We could cast the lion’s share of the blame on a color-blind misogyny that serves as the foundation of this nation’s patriarchal socio-political constructs — but that would be a superficial claim at best. There is something more sinister lurking in the shadows; a danger in acknowledging the innate sensuality of Black women that lives beyond strip clubs, porn and reality television. Since the days of slavery, and subsequently Jim and Jane Crow, the devaluation of Black women has been systemic, malicious and purposeful.
Because we are the backbone of our communities. Whether we are sisters, daughters, mothers, lovers or friends — or a hybrid of all five — a Black woman confident in her sensuality, comfortable in her strength, secure in her beauty and in love with herself is perceived as the key to the continued progression and elevation of Black communities, thus rendering us a threat to the intrinsically racist status-quo in this country.
White women in entertainment and in America, as a collective, have been granted license to portray themselves as “hoes” and “sluts” without the negative historical implications associated with the names; and, quite frankly, that’s their business. If they want to disrespect themselves for a chuckle and chump-change, then a power fist to them. What they choose to allow themselves to be called is only relevant here because it reveals a blatant hypocrisy.
Disrespect implies transferred ownership.
It is considered disrespectful to call a Black person a “nigger” because many of us accept ownership of the word and all it’s violent implications. It is disrespectful to call a woman a “bitch” because many of us accept ownership of the word and it misogynist undertones. It is considered a flagrant offense to call a Black woman a “ho” because that is a label that has been branded in our psyches since plantation owners crept through the fields and into our beds uninvited. To feel disrespect, one must feel that the word is abusive, and to experience that abuse on a visceral level, one must feel that even if it’s not true of them as individuals, it is often true of their kindred in the collective.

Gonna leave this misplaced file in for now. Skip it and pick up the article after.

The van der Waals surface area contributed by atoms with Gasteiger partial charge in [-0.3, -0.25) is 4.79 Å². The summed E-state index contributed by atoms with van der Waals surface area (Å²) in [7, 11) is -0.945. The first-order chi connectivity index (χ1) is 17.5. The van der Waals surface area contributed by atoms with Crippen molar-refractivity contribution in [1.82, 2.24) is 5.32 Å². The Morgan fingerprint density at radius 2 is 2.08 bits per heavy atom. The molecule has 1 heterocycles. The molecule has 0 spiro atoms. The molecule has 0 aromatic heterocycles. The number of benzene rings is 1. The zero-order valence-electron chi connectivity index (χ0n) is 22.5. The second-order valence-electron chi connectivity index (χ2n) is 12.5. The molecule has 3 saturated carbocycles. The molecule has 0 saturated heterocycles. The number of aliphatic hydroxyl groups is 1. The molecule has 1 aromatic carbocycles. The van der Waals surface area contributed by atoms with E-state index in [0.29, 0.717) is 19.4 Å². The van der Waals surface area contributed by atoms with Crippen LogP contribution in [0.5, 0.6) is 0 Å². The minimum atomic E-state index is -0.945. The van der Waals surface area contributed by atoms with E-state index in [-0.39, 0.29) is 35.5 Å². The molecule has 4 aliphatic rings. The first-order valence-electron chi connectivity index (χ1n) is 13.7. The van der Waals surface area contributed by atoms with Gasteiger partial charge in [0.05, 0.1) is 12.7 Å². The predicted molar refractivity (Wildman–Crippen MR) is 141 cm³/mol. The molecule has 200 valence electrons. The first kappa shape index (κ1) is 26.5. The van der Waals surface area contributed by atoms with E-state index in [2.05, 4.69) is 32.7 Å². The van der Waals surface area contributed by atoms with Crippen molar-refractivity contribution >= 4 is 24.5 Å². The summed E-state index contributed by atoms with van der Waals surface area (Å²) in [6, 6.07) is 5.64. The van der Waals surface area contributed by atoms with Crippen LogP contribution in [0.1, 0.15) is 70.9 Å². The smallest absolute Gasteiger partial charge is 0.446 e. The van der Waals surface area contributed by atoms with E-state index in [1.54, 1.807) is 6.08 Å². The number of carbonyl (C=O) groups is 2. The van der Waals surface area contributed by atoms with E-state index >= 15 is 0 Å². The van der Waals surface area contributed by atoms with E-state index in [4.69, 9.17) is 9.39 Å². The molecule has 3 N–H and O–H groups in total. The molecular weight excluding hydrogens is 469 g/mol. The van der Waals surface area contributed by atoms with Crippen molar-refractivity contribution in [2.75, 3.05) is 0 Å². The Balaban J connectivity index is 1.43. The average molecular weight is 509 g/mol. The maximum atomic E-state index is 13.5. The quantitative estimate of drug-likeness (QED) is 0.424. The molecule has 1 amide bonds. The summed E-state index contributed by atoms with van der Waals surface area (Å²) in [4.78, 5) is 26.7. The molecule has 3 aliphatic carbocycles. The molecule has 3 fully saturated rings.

White women can refer to themselves as “hoes” tongue-in-cheek, because they do not accept ownership of the word — it is not disrespectful, because, in our twisted society, it is a word that does not belong to them — it belongs to us. They are free to sexually express themselves, without fear of judgment and repercussions, because their sexuality has been ruled safe for mass consumption; conversely, the power that is sheathed in the sexuality of Black women cannot, and will not, be harnessed, and that will continue to affect our presence in the media until our economic conditions reflect our true value.
Do I believe that being labeled a “Ho” in a national multi-media campaign should be a goal that Black women strive to achieve? Absolutely not. From being cast as the “dangerous” face of abortion, STIs and teen pregnancy, to hyper-sexed gold-diggers who dream in dollar signs, our sexuality is consistently shackled and stoned in the court of public opinion. We don’t need to wear garish sweaters spelling out the words in bold print; to be considered whores, all many of us have to do is step beyond our front doors — or, unfortunately, remain locked behind it with men who do not appreciate our worth.
These three white “Hoes” illuminate the toxic, double standard that suffocates Black women in the media in a way that no Hip-Hop video nor reality show ever could. What becomes evident upon cursory inspection is that, in our society, “Ho” pertaining to white women is considered safe comedy, while for Black women it remains a sweeping condemnation.
And there is absolutely nothing “hot” about that — in Cleveland nor anywhere else.